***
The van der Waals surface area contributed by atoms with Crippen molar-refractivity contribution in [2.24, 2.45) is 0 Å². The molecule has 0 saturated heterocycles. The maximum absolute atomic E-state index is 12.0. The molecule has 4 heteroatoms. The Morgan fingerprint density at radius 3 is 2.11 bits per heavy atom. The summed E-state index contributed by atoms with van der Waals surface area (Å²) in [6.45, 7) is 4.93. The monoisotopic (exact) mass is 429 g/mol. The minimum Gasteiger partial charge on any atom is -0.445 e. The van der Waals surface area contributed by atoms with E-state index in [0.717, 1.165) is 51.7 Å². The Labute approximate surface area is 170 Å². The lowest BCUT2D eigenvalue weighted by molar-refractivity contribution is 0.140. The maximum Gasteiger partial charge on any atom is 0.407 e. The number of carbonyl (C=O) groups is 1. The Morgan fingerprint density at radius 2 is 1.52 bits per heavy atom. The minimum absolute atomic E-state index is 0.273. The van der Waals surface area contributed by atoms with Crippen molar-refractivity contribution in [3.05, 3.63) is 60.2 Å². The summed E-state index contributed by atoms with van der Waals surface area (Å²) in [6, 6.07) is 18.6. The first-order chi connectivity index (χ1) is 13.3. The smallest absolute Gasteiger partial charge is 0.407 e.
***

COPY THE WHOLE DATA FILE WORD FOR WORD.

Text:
The van der Waals surface area contributed by atoms with Crippen molar-refractivity contribution in [2.24, 2.45) is 0 Å². The molecule has 0 saturated heterocycles. The maximum absolute atomic E-state index is 12.0. The molecule has 4 heteroatoms. The Morgan fingerprint density at radius 3 is 2.11 bits per heavy atom. The summed E-state index contributed by atoms with van der Waals surface area (Å²) in [6.45, 7) is 4.93. The monoisotopic (exact) mass is 429 g/mol. The minimum Gasteiger partial charge on any atom is -0.445 e. The van der Waals surface area contributed by atoms with E-state index in [0.717, 1.165) is 51.7 Å². The Labute approximate surface area is 170 Å². The lowest BCUT2D eigenvalue weighted by molar-refractivity contribution is 0.140. The maximum Gasteiger partial charge on any atom is 0.407 e. The number of carbonyl (C=O) groups is 1. The Morgan fingerprint density at radius 2 is 1.52 bits per heavy atom. The minimum absolute atomic E-state index is 0.273. The van der Waals surface area contributed by atoms with Crippen molar-refractivity contribution in [3.05, 3.63) is 60.2 Å². The summed E-state index contributed by atoms with van der Waals surface area (Å²) in [6, 6.07) is 18.6. The first-order chi connectivity index (χ1) is 13.3. The smallest absolute Gasteiger partial charge is 0.407 e.